1- of course heat loss matters. the higher the heat loss, the higher the water temps you need. with weaker panels the water temp you need goes up faster than with more conductive panels. If your heat loss is low, the difference between panels is lower. Saying heat loss doesn't matter is factually wrong. And it's not housewide heat loss we're concerned with here, really, it's the worst heat loss in the house you're heating with the radiant in a room by room calculation. No one can answer that question without doing the math. I work on supergreen projects that still have individual rooms with lots of glass and high heat loads, and you still have to meet those loads, so that means turn up the water temp or add supplemental.... moreso with weak panels than with strong ones.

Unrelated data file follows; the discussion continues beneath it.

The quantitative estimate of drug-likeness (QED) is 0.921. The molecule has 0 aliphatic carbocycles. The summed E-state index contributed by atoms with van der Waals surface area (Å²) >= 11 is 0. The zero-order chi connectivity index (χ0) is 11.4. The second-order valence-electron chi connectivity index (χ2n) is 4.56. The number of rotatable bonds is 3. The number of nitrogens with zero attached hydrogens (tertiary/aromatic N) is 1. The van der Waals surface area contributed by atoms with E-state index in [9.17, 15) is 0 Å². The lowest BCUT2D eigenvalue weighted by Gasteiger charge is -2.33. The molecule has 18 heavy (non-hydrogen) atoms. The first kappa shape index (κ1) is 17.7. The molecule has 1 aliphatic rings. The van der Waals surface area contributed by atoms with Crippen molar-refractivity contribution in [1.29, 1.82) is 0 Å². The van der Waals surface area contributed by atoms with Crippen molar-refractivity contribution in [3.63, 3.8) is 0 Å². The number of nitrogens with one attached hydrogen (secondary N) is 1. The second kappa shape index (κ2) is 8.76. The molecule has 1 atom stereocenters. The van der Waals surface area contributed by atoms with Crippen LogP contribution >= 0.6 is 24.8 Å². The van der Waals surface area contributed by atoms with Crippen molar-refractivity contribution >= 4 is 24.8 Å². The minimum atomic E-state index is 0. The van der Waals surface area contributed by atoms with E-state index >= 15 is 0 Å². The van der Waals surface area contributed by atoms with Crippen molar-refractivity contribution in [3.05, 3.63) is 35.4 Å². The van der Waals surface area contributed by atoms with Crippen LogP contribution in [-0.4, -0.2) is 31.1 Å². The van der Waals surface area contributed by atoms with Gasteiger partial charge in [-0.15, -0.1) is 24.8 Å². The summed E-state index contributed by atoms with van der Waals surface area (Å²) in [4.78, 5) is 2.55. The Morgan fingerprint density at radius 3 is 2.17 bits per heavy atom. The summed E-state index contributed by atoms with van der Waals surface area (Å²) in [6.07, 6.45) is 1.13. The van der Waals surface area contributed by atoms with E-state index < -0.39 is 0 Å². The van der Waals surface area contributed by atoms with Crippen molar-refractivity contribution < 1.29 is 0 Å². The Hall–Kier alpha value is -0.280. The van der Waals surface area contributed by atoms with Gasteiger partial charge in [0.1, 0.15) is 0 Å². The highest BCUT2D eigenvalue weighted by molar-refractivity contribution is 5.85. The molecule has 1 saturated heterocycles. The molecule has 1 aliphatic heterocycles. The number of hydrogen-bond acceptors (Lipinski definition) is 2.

2- you need more zoning with wider water temperature requirements from room to room. weaker panels have wider water temp variations than stronger panels across different heat loads (flatter curve). whether this changes anything on your project cannot be known by some guy standing at a computer in maine without a floorplan. Just noting it's a consideration. If you zone really heavy in all cases whether it's needed or not, then this probably won't change anything for you. Of course, you're not the only one who will ever read this thread.

3-I prefer single temp systems too. it's a lot easier to keep them single temp with a narrower water temp variation, which is affected by loss, floor covering and panel choice. again, weak panels vary more widely and more often require multiple temps. again, no idea if it applies to any of the 10 houses you will do this year without doing the math. but it's a concern. and of course, you don't know if it applies either, right now. sounds like you aren't even doing the math to tell if you need this or not, so hey, good luck.